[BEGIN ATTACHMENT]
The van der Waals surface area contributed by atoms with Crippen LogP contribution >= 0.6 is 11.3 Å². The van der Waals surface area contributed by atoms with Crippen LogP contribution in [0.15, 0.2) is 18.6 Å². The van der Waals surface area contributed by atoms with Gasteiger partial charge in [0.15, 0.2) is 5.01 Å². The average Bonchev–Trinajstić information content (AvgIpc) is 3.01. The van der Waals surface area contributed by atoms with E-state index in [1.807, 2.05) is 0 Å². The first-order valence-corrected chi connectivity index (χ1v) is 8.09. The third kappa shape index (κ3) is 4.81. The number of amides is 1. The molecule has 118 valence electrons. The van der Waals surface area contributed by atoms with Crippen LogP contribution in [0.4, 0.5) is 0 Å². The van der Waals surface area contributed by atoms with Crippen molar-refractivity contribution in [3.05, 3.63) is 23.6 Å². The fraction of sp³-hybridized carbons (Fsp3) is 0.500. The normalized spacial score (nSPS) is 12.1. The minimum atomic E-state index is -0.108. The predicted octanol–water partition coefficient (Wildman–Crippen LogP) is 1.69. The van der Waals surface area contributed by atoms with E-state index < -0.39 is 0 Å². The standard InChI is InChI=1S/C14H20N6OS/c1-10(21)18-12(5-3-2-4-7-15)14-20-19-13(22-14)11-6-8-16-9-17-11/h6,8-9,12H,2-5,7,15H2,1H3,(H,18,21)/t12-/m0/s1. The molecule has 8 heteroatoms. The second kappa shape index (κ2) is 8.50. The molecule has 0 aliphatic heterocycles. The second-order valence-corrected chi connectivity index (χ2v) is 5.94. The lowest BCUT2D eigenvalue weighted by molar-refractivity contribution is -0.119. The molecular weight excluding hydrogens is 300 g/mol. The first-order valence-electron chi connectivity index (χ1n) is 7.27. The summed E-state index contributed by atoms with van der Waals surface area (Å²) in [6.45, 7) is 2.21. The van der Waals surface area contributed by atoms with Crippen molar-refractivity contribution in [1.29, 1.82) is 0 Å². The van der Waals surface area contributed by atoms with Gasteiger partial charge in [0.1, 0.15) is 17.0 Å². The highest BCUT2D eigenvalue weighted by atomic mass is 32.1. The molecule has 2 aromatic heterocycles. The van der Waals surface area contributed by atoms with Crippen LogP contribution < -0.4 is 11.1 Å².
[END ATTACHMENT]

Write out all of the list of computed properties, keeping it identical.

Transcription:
The van der Waals surface area contributed by atoms with Crippen LogP contribution >= 0.6 is 11.3 Å². The van der Waals surface area contributed by atoms with Crippen LogP contribution in [0.15, 0.2) is 18.6 Å². The van der Waals surface area contributed by atoms with Gasteiger partial charge in [0.15, 0.2) is 5.01 Å². The average Bonchev–Trinajstić information content (AvgIpc) is 3.01. The van der Waals surface area contributed by atoms with E-state index in [1.807, 2.05) is 0 Å². The first-order valence-corrected chi connectivity index (χ1v) is 8.09. The third kappa shape index (κ3) is 4.81. The number of amides is 1. The molecule has 118 valence electrons. The van der Waals surface area contributed by atoms with Crippen LogP contribution in [0.4, 0.5) is 0 Å². The van der Waals surface area contributed by atoms with Crippen molar-refractivity contribution in [3.05, 3.63) is 23.6 Å². The fraction of sp³-hybridized carbons (Fsp3) is 0.500. The normalized spacial score (nSPS) is 12.1. The minimum atomic E-state index is -0.108. The predicted octanol–water partition coefficient (Wildman–Crippen LogP) is 1.69. The van der Waals surface area contributed by atoms with E-state index < -0.39 is 0 Å². The standard InChI is InChI=1S/C14H20N6OS/c1-10(21)18-12(5-3-2-4-7-15)14-20-19-13(22-14)11-6-8-16-9-17-11/h6,8-9,12H,2-5,7,15H2,1H3,(H,18,21)/t12-/m0/s1. The molecule has 8 heteroatoms. The second kappa shape index (κ2) is 8.50. The molecule has 0 aliphatic heterocycles. The second-order valence-corrected chi connectivity index (χ2v) is 5.94. The lowest BCUT2D eigenvalue weighted by molar-refractivity contribution is -0.119. The molecular weight excluding hydrogens is 300 g/mol. The first-order valence-electron chi connectivity index (χ1n) is 7.27. The summed E-state index contributed by atoms with van der Waals surface area (Å²) in [6.45, 7) is 2.21. The van der Waals surface area contributed by atoms with Crippen molar-refractivity contribution in [1.29, 1.82) is 0 Å². The van der Waals surface area contributed by atoms with Gasteiger partial charge in [0.1, 0.15) is 17.0 Å². The highest BCUT2D eigenvalue weighted by atomic mass is 32.1. The molecule has 2 aromatic heterocycles. The van der Waals surface area contributed by atoms with Crippen LogP contribution < -0.4 is 11.1 Å².